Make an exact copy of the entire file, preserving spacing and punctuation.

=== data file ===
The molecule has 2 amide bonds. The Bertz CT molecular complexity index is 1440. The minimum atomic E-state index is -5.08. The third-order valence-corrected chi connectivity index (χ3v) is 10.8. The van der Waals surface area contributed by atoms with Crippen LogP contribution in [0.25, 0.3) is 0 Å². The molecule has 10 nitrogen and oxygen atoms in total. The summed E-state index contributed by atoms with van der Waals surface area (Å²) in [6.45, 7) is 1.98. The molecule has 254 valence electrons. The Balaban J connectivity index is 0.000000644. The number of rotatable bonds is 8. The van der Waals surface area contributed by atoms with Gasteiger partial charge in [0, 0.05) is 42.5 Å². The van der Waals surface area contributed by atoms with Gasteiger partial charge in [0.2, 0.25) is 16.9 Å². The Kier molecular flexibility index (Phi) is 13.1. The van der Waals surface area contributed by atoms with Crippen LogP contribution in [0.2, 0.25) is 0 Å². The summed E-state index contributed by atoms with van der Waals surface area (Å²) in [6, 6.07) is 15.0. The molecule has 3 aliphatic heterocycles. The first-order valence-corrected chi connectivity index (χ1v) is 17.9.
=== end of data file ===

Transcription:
The molecule has 2 amide bonds. The Bertz CT molecular complexity index is 1440. The minimum atomic E-state index is -5.08. The third-order valence-corrected chi connectivity index (χ3v) is 10.8. The van der Waals surface area contributed by atoms with Crippen LogP contribution in [0.25, 0.3) is 0 Å². The molecule has 10 nitrogen and oxygen atoms in total. The summed E-state index contributed by atoms with van der Waals surface area (Å²) in [6.45, 7) is 1.98. The molecule has 254 valence electrons. The Balaban J connectivity index is 0.000000644. The number of rotatable bonds is 8. The van der Waals surface area contributed by atoms with Gasteiger partial charge in [0, 0.05) is 42.5 Å². The van der Waals surface area contributed by atoms with Gasteiger partial charge in [0.2, 0.25) is 16.9 Å². The Kier molecular flexibility index (Phi) is 13.1. The van der Waals surface area contributed by atoms with Crippen LogP contribution in [0.2, 0.25) is 0 Å². The summed E-state index contributed by atoms with van der Waals surface area (Å²) in [6, 6.07) is 15.0. The molecule has 3 aliphatic heterocycles. The first-order valence-corrected chi connectivity index (χ1v) is 17.9.